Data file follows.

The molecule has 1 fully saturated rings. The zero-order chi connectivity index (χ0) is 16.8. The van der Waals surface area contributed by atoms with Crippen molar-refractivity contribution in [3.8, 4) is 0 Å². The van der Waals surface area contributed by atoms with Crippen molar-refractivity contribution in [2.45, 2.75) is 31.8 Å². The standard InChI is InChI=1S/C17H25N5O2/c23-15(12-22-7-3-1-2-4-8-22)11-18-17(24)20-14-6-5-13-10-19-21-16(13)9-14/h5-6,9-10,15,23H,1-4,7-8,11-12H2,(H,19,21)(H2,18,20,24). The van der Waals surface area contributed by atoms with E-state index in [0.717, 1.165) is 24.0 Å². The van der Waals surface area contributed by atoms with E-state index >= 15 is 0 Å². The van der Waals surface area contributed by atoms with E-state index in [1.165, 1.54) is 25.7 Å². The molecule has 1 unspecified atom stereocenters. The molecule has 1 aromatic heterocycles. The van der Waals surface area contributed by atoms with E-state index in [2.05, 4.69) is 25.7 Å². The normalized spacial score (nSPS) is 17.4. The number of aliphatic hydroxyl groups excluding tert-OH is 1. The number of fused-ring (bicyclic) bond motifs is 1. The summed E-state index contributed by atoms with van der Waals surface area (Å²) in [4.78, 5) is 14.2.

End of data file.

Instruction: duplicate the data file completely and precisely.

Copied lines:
The molecule has 1 fully saturated rings. The zero-order chi connectivity index (χ0) is 16.8. The van der Waals surface area contributed by atoms with Crippen molar-refractivity contribution in [3.8, 4) is 0 Å². The van der Waals surface area contributed by atoms with Crippen molar-refractivity contribution in [2.45, 2.75) is 31.8 Å². The standard InChI is InChI=1S/C17H25N5O2/c23-15(12-22-7-3-1-2-4-8-22)11-18-17(24)20-14-6-5-13-10-19-21-16(13)9-14/h5-6,9-10,15,23H,1-4,7-8,11-12H2,(H,19,21)(H2,18,20,24). The van der Waals surface area contributed by atoms with E-state index in [0.717, 1.165) is 24.0 Å². The van der Waals surface area contributed by atoms with E-state index >= 15 is 0 Å². The van der Waals surface area contributed by atoms with E-state index in [1.165, 1.54) is 25.7 Å². The molecule has 1 unspecified atom stereocenters. The molecule has 1 aromatic heterocycles. The van der Waals surface area contributed by atoms with E-state index in [2.05, 4.69) is 25.7 Å². The normalized spacial score (nSPS) is 17.4. The number of aliphatic hydroxyl groups excluding tert-OH is 1. The number of fused-ring (bicyclic) bond motifs is 1. The summed E-state index contributed by atoms with van der Waals surface area (Å²) in [4.78, 5) is 14.2.